The following days brought them closer to despair and helplessness to what in Cuba they call, using a legal euphemism, “forced extraction” to minimize the impact that such methods could have on society. The terminology is made up to avoid the comparison with evictions in other countries — used by Cuban authorities in political campaigns — and to differentiate them from those of which the new regime has historically accused the previous one in their overly exploited propaganda. The one when farmers were evicted from their hovels with all their belongings and families. Beyond any legal and professional definitions, this legal figure is the sum of all manipulations.
Convinced that the lawsuit would go nowhere, Teresa Rivero Dominguez’s heirs, allowed things to follow their course thinking that it was just a matter of time until the laws were applied correctly. However, seeing that the courts appeared biased against them and Yamile, and that they had ruled against her, they decided to take action to avoid any further injustice.
In April of 2012, the heirs from the Bahia neighborhood hired a legal professional to begin a process called “The Inheritance Flow” to determine who has rights over the house left behind by the late Rivero Dominguez. It is possible that Eleazar Yosvany may have rights over the property, and be entitled to monetary compensation, but not to the property itself. The lawyer they hired, violated their contract by transferring the case to another lawyer who presented her case on December 20th, 2012. For the defendants, this was just another link in the chain of obstacles that prove fraud in the proceedings. Why does it look like someone has ordered to stop the parallel processed initiated by the heirs? Naturally, if it is demonstrated that Eleazar Yosvany has no rights over the dwelling, the case no longer makes sense, and everything goes back to normal.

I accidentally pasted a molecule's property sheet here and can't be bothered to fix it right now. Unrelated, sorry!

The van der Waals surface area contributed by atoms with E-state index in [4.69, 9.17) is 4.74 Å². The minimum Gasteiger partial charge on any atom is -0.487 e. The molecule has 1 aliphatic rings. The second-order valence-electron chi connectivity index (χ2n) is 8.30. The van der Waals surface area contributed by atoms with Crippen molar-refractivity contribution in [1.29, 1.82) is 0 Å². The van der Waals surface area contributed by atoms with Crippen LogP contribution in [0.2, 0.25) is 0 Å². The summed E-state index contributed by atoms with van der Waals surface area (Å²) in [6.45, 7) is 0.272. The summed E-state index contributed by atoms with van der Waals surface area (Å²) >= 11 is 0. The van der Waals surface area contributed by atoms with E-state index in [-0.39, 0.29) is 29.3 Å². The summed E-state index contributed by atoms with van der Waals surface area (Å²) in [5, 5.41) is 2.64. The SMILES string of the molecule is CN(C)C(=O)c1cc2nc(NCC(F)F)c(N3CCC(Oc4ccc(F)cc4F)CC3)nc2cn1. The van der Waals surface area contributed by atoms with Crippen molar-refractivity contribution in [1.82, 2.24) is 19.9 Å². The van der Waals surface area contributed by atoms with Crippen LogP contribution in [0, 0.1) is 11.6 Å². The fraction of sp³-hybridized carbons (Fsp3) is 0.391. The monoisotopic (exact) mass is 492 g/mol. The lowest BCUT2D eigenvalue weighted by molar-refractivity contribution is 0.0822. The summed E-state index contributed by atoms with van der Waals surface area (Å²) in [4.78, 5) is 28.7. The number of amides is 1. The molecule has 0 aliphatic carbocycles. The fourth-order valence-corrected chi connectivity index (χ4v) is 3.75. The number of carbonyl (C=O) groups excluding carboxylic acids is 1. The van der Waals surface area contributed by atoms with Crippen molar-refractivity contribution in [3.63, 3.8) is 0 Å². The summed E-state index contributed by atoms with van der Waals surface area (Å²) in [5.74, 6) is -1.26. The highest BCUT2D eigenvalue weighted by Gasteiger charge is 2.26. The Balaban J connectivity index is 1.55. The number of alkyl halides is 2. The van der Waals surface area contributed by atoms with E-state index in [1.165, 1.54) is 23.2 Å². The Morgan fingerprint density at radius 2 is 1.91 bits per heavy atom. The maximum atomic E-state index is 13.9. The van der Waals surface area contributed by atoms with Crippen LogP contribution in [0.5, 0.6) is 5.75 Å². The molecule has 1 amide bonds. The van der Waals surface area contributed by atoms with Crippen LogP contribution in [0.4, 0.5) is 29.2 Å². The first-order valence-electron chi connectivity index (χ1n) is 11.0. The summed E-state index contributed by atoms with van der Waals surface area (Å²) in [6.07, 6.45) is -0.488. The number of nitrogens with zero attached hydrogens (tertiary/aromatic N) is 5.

The Day of the Ultimatum
After five years of trying to rob two families of their homes, and after the Supreme Court ruling against YBH, the authorities announced that they would carry out the eviction of Yamile, her daughter and the family from the Bahia neighborhood on February 5th. The authorities showed up in front of Bargia Hurtado’s house that now shown a message painted on the wall accusing of corruption all the lawyers involved, and asked the — in this case — deaf president of Cuba.
A local apparatchik sent two workers to pain the wall to cover the graffiti that had no anti-government message at all (and even if it did, it is her right to paint it) but in support of justice for the two families. Who sent them? Why sabotage the work and time invested in creating it, not to mention the cost of the paint that YBH’s family had bought with their own resources?